03 December, 2013

A Fable

The Wolf and the Mastiff
By Aesop

A Wolf, who was almost skin and bone — so well did the dogs of the neighborhood keep guard — met, one moonshiny night, a sleek Mastiff, who was, moreover, as strong as he was fat. Bidding the Dog good-night very humbly, he praised his good looks. “It would be easy for you,” replied the Mastiff, “to get as fat as I am if you liked.” “What shall I have to do?” asked the Wolf. “Almost nothing,” answered the Dog. They trotted off together, but, as they went along, the Wolf noticed a bare spot on the Dog’s neck. “What is that mark?” said he. “Oh, the merest trifle,” answered the Dog; “the collar which I wear when I am tied up is the cause of it.” “Tied up!” exclaimed the Wolf, with a sudden stop; “tied up? Can you not always then run where you please?” “Well, not quite always,” said the Mastiff; “but what can that matter?” “It matters much to me,” rejoined the Wolf, and, leaping away, he ran once more to his native forest.

Moral: Better to starve free, than be a fat slave.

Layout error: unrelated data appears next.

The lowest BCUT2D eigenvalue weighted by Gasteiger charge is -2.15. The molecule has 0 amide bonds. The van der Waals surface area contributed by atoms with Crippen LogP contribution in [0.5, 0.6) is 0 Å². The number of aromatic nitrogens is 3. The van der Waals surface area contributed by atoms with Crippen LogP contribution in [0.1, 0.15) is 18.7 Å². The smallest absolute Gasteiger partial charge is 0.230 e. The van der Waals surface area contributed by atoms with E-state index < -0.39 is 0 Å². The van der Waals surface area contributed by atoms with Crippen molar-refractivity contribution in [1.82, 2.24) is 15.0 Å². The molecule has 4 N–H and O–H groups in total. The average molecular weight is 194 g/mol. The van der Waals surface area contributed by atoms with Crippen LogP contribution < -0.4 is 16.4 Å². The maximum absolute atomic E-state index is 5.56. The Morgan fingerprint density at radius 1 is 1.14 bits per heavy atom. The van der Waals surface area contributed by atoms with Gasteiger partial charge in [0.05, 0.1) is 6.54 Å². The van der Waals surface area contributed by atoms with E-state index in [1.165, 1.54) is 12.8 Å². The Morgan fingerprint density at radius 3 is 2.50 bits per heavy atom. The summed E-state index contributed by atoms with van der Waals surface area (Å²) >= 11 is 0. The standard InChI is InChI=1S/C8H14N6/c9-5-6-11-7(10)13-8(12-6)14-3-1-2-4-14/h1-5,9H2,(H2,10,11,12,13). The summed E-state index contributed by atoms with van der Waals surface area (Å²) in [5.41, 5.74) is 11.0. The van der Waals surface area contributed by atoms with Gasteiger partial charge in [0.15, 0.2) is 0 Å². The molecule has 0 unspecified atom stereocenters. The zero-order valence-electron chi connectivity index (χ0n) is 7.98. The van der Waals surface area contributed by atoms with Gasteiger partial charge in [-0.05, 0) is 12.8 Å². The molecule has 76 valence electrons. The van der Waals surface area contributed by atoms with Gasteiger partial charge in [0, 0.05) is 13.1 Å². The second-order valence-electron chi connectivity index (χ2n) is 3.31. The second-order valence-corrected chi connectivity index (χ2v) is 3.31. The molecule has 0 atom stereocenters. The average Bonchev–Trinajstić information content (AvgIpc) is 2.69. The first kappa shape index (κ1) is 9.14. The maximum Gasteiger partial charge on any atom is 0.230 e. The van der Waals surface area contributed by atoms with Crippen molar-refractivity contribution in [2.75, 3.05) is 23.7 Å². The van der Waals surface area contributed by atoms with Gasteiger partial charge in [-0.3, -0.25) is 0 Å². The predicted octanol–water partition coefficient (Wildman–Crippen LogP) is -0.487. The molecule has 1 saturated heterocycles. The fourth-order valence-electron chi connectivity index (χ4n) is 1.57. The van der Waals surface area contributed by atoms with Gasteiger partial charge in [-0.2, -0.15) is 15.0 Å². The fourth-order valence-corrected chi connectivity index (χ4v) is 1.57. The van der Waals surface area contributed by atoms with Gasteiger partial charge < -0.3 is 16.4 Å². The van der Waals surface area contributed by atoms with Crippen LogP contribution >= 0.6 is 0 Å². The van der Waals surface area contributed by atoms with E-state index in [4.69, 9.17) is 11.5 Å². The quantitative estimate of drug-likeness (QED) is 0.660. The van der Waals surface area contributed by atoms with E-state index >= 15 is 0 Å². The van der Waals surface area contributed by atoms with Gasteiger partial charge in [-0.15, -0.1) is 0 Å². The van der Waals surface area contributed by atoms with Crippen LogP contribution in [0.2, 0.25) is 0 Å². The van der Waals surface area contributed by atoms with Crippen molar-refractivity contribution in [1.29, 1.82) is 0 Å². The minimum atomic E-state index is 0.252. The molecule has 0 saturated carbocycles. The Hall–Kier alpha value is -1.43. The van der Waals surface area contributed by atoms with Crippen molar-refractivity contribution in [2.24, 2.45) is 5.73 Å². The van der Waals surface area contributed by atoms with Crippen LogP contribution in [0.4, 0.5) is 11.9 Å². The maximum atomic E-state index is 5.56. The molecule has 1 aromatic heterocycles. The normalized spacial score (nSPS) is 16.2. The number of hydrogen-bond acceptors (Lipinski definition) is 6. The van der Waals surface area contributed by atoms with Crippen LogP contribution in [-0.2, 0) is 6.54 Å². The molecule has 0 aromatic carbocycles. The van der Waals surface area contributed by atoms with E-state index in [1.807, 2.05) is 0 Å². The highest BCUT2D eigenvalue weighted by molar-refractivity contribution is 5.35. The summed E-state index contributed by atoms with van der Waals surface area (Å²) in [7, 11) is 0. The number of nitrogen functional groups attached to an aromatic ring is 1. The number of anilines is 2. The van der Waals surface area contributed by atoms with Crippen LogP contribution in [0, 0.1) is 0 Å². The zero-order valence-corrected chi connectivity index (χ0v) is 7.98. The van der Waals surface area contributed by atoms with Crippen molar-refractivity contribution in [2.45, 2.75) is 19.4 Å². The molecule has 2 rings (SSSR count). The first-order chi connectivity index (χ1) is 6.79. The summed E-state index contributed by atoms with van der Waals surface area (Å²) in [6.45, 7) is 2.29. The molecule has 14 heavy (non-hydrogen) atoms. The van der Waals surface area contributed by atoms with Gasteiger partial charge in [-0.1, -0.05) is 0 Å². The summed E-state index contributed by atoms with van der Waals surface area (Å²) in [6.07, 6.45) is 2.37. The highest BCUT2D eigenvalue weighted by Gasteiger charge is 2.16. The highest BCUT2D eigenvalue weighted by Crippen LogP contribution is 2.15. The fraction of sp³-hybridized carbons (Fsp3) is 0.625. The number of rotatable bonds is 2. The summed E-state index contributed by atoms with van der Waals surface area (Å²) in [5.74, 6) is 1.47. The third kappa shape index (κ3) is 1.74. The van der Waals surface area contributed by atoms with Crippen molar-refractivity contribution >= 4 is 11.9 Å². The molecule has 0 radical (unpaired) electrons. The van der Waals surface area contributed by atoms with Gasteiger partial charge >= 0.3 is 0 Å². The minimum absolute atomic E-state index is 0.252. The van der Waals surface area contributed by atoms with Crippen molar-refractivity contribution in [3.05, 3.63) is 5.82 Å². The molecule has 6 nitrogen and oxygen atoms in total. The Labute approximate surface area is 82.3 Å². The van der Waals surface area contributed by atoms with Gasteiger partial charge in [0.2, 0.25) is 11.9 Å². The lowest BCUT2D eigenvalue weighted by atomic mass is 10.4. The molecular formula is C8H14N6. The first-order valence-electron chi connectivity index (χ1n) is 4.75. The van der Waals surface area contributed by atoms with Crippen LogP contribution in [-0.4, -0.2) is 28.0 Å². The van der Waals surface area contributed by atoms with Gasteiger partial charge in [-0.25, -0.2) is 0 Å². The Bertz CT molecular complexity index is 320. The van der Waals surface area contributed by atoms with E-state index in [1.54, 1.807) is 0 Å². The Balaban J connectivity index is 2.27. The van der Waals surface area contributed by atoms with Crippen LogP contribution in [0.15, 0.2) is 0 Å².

* * * *

It’s been said more than once, by well-intentioned people, that my imprisonment may actually have some positive aspects: I don’t have to trouble myself with car repairs, utility bills, spam in my inbox, or anyone begging to stay the week on my couch. My basic needs for survival are met by the beneficent Department of Corrections, so that I never have to worry where my next meal is coming from, whether there will be a roof over my head tonight, or what to do if I get sick — all of which would be good and fine if I thought lazy contentment was the only thing that made a life worth living. The dogs don’t understand why this wolf paces in his cage.

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